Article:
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On February 5, 2022, after 11 days of effort over the course of several weeks, Allison Vest sent Show Your Scars, in Ogden, Utah. It was her first of the grade—and a first for a Canadian woman.
Established by Pete Lowe in 2017, Show Your Scars is perched on the western slope of the Wasatch, in Ogden, Utah, and its sustained, athletic movements, has made it a hard classic in the Salt Lake area. Vest first tried the climb briefly eighteen months ago, in fall 2020, but didn’t start concerted efforts until January this year, when she decided that one of her goals for 2022 was to send a V14.
“I quickly got obsessed,” she told Climbing over the phone. “I was going up there day on, day off, until I did it. It took me 11 sessions, but they were all within the span of two or three weeks.”
Vest was born in the United States but raised in Canmore, Canada, and she’s no stranger to national accolades. She’s a three-time Canadian National Champion, and in 2019 became the first Canadian woman to climb V13, sending The Terminator in Squamish after another condensed flurry of effort. She’s also well known for her comical Instagram challenges, many of which co-star the American Olympian Kyra Condie, and her insane finger strength (she’s working on hanging an 8mm crimp with one hand and once shotgunned a non-al while hanging a 20mm edge).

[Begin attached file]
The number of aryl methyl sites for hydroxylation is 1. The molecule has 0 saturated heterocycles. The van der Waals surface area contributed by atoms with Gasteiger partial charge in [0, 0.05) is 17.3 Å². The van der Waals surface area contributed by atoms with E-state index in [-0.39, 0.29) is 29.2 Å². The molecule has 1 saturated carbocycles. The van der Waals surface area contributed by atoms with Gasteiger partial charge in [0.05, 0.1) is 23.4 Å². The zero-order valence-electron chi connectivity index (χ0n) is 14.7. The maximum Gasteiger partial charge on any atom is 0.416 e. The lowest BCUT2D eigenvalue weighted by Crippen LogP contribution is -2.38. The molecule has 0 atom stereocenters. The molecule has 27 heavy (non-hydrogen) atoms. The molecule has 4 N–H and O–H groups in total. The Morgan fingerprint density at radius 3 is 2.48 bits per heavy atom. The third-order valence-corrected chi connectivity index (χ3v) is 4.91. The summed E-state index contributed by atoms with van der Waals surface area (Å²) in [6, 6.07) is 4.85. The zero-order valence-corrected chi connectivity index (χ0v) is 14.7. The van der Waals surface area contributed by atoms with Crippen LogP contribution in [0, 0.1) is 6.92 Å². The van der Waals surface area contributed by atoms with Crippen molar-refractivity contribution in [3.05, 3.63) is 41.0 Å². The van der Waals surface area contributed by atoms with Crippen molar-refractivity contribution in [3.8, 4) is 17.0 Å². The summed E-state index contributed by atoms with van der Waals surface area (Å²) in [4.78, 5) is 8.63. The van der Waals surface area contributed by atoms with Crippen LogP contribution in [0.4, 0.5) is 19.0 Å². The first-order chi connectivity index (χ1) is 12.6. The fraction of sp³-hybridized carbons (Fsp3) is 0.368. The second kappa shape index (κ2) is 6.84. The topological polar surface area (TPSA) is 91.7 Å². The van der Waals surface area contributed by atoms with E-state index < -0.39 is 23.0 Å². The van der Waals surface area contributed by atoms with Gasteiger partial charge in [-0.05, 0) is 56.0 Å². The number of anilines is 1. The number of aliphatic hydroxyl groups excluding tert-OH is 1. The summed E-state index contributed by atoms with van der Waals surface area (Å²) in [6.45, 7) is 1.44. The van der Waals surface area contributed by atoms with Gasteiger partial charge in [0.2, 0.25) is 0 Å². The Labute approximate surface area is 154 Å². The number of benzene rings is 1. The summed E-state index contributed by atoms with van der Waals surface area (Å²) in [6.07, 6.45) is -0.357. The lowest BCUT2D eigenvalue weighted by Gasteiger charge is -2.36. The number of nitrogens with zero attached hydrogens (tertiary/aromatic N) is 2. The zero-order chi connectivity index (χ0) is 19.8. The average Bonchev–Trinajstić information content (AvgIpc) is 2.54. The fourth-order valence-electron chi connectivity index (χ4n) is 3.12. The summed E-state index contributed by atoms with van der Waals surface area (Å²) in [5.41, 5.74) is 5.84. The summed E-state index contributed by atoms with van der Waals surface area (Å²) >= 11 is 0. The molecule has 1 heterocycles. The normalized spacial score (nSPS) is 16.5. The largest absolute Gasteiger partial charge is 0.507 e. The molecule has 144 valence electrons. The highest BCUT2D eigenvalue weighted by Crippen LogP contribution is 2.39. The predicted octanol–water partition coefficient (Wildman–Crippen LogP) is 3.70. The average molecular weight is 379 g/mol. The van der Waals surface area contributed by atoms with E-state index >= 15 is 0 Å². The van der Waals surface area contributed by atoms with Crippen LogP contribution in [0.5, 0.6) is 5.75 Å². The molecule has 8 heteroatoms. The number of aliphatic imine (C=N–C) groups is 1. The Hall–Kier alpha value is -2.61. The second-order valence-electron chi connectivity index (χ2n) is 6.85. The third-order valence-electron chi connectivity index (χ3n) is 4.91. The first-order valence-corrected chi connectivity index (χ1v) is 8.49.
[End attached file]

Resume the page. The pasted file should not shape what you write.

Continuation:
Climbing caught up with Vest by phone to chat about projecting hard boulders, about competitions, and about what it feels like to be the first Canadian woman to send the grade.
Climbing: In the video about your send of The Terminator, you talk about having a similarly obsessive approach to the projecting process. Is that common approach for you?
Vest: [Show Your Scars] was a similar mental battle to The Terminator. I would say I don’t get like that on every boulder, but there have been a few that get so into my brain that whenever I’m training, they’re all I’m thinking about it. I fall asleep thinking about the beta. I have a relatively obsessive personality. Or occasionally obsessive.